FRANCIS FORD COPPOLA 5-Film Collection, Blu-ray (1974-2009/2012)
Apocalypse Now (1979) 2.35:1 153 min.
Apocalypse Now Redux (2001) 2.35:1 202 min.
The Conversation (1974) 1.78:1 113 min.
Tetro (2009) 2.35:1 127 min. (B&W & color)
One From the Heart (1982) 1.33:1 100 min.
Director: Francis Ford Coppola
Studio: Zoetrope Studios/ Lionsgate 31398 16187 5 [12/4/12] 4 discs
Video: for 16:9 (4:3 for One From) 1080p HD
Audio: DTS-HD MA 5.1, PCM 2.0 (Tetro partially Spanish)
Subtitles: English SDH, Spanish (also French on Apocalypse Now)
Extras: Interviews, deleted scenes, director’s commentary track, “Making-Of” documentaries, others (differ for each film)
Length: 694 minutes total
Rating: ** (One From the Heart), ***** (other 4)
Interesting that these five films were chosen for a collection on the influential filmmaker. He first came to attention with the Oscar he won as screenwriter on Patton. His best and worst work is in this collection. Each has its own bonus features and is in the aspect ratio in which it was shot—seems strange to go to the 4:3 screen for the ill-fated musical One From the Heart. And all have terrific lossless 5.1 surround soundtracks; especially effective are the tracks for the two Apocalypse Now features, which used dozens of different sound people who contributed a multitude of tracks of every sort of sound, some of which were mixed together for the final tracks.
Apocalypse Now, along with the Godfather series, are probably Coppola’s crowning achievements. The slew of problems he faced shooting the film in the Philappines included typhoons, the firing of Harvey Keitel, nervous breakdowns, star Martin Sheen’s heart attack, Marlon Brando’s huge weight increase, the heat and humidity, and some of the Philippine extras from the military being called out to fight actual rebels during the shooting. Dennis Hopper and Harrison Ford also shine in the film, and Robert Duvall is the amazing major who wants to surf next to the Vietnamese village they have just destroyed. (“I love the smell of napalm in the morning.”)
If you’ve forgotten (or, heavens, never seen it) the plot is basically a harrowing trip up a river in Vietnam to deliver Captain Sheen on a secret mission to assassinate an insane army officer hiding in the “heart of darkness” in a compound full of bodies and decapitated heads. (“The horror…the horror.”) Coppola is seen a couple times in the film. Amazing images—no wonder the film was nominated for eight Oscars and won five. (An NPR piece recently mentioned over 100 visual errors in Apocalypse Now, and I picked up on one each time I’ve seen it: When the ‘copters fly in to attack the Vietnam village, Duvall has a reel-to-reel deck and big PA speakers playing Wagner’s Ride of the Valkyries. The 7-inch reels are rotating at fast-forward or rewind speed by mistake.)
Apocalypse Now Redux of 2001 adds 49 minutes of footage, which makes the film better balanced and more understandable. For example, the crazed Duvall officer is shown actually having some of his men deploy surfboards from the helicopter, which seemed unbelievable in the edited-down version. There is a section of a wild Playboy-sponsored girlie show staged for the soldiers in a combat area (with the SF Fillmore’s Bill Graham as MC), and a whole section on a plantation run by French nationals, protected by their own soldiers, which also brings up Sheen’s one romantic scene. There are also more violent images and tough language than the original release.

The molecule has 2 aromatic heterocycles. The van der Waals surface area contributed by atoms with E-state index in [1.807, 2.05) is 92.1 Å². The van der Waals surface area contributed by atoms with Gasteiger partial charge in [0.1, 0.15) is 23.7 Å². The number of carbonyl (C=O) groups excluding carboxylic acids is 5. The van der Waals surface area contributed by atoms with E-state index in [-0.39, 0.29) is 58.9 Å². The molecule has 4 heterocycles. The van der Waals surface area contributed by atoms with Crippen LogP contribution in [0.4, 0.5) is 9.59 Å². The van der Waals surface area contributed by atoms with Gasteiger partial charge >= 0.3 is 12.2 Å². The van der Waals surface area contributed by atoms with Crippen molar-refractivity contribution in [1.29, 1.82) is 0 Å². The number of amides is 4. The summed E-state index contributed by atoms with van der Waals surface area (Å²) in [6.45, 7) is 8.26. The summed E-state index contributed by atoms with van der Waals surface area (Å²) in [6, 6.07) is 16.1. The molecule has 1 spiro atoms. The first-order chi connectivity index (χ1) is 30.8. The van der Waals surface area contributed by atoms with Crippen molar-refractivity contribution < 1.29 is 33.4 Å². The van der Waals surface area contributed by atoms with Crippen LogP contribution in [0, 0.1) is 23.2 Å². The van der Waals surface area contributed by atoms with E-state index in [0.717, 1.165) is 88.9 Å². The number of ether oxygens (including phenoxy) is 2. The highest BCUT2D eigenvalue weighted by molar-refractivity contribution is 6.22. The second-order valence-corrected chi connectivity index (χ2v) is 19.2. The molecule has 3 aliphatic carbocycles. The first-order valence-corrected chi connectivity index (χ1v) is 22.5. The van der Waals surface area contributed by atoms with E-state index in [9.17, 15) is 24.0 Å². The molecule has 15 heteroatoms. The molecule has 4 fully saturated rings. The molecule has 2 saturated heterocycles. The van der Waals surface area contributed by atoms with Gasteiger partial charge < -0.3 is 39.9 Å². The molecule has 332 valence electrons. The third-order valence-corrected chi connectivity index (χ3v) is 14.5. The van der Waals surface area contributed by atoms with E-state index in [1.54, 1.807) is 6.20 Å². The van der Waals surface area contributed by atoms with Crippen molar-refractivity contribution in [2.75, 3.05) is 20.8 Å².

The Conversation is a gripping film starring Gene Hackman as a technical surveillance expert. Some of it is set in San Francisco’s Union Square, as a conversation between two people on a park bench is being filmed and recorded surreptitiously. Though the gear used now looks dated, it makes one’s skin crawl to realize how such technology today could and is being used to invade anyone’s privacy. Sound is very important in this film and fortunately is clear and understandable.
Tetro is a recent Coppolla film, shot and set in Buenos Aires, and a mix of black and white and color. (I’m a pushover for any film combining B&W and color ever since The Wizard of Oz.) Reversing the usual structure, Coppolla makes the present time in widescreen B&W with the flashbacks all in 4:3 picture-framed color. It is about rivalries between the poet Tetro and his much younger brother Bennie, both the sons of a famous Italian classical conductor. It has a surprising twist at the end, and some lovely ballet sequences.
One from the Heart is the only one of Coppola’s films which hasn’t been available on DVD previously. And it’s easy to see why. Starring Teri Garr, Frederic Forest, Raul Julia and Natasha Kinski, this fantasy Las Vegas musical had a $26 million budget, was shot entirely indoors at Coppola’s new Zoetrope Studios that he created in Hollywood, and was a big flop. Coppolla had to direct other films for a decade to pay back the huge debts he had built up with this one, and he lost the studio. But he pioneered new video-editing techniques that no other films had yet tried, and inspired George Lucas—on his staff—to carry on some of the advances in making Star Wars. The musical, with everything (including the acting) extremely artificial about it, a dated 4:3 screen ratio when all musicals were widescreen, plus boring music composed and sung by Tom Waits with Crystal Gale, is a bust. Only the scenes with Natasha Kinski as a circus girl kept my interest—even though Teri Garr had all the nude scenes, and Kinski didn‘t have any. The remastering and cleaning up for Blu-ray didn’t appear to have as much effort put into it as with the other four films.
Some of the extras were of interest, but it was a surprise to find no printed booklet of any sort in the set—only the five films. (This is definitely not a Criterion effort.)